According to the 2010 census, Frenchboro had 61 year-round residents; Swans Island had 332.
On April 15, spokesmen for Collins, Sen. Angus King and Rep. Bruce Poliquin issued the following statement:
“Regardless of whether a person lives in a city, a small town or on an island, everyone in Maine deserves universal mail service at an affordable rate. That’s why Senators Collins and King and Representative Poliquin have been in contact with officials at the U.S. Postal Service about this issue and will continue to press the agency to see that full mail service is restored for the residents of Frenchboro as soon as possible.”
Swans Island resident Donna Wiegle said Chris Rector, King’s regional representative, told her that the USPS officials had said their only priority was the secure delivery of the mail and indicated they were unwilling to alter rules regarding the delivery of other items.
Asked about that by the Islander last Friday, Rector said, “We continue to monitor this. We’re working with the Postal Service, trying to come to a resolution.”
Southwest Harbor Postmaster Mary Saucier, who informed Hopkins that he could no longer carry the mail, referred questions about the matter to Stephen Doherty, spokesman for the USPS’s northeast region. Doherty told the Islander that the decision was neither arbitrary nor the result of any change in USPS policy.
“We had contracted for the space inside the vehicle that was taking the mail onto the ferry,” he said. “It’s just like our rural letter carriers who use their own vehicles to go out and deliver the mail. For the safety and security of the mail, they can’t have other things mingled in with it. They can’t simultaneously deliver groceries and other items.”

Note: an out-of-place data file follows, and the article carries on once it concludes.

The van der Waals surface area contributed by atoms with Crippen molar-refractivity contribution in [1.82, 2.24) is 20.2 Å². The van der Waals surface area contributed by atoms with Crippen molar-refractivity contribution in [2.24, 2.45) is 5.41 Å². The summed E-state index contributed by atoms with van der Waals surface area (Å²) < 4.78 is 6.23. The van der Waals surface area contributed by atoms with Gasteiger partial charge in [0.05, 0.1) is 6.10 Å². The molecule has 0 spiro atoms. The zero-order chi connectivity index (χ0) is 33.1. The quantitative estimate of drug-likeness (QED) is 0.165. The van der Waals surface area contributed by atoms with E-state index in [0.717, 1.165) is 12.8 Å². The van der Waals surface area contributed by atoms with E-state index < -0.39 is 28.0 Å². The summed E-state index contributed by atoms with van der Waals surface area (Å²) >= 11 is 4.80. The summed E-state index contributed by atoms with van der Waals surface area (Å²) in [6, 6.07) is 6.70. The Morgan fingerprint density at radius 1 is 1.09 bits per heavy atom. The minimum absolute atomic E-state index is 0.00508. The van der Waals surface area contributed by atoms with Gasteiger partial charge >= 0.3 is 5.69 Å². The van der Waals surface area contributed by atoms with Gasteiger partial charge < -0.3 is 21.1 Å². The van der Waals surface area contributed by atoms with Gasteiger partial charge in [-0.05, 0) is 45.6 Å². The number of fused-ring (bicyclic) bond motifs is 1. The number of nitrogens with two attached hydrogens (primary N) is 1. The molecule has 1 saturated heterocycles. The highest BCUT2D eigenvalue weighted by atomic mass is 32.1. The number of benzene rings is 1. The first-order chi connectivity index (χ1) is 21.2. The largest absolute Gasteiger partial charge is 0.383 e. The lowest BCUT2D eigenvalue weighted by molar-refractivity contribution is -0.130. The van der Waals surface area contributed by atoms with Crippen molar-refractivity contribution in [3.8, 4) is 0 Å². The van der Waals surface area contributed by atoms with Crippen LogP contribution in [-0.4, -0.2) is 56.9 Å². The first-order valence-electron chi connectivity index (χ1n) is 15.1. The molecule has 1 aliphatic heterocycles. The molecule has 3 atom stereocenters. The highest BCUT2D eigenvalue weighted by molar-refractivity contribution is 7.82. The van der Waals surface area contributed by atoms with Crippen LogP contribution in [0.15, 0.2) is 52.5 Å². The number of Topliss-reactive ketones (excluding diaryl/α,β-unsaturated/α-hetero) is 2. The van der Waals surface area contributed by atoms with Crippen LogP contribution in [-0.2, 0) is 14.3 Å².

Doherty said that rule is different from the one governing the delivery of mail to outer islands by boats owned by private contractors. For example, Beal & Bunker is allowed to take passengers, packages and groceries, as well as the U.S. mail, to the Cranberry Isles.
That, Doherty explained, is because Beal & Bunker is classified as an “over- the-water” mail carrier. But because Maine State Ferry serves Swans Island every day, it is considered the same as a “road” used by rural carriers to deliver the mail.
“In the case of a [private] boat, we would contract for an X-number of cubic feet in a container for the mail,” Doherty said. “In this [Swans Island and Frenchboro] situation, we were contracting for the interior space of the vehicle. And whatever space we contract for, it has to be for the exclusive use of the mail, whether that’s a container that’s being loaded onto a boat or, in this case, a vehicle.”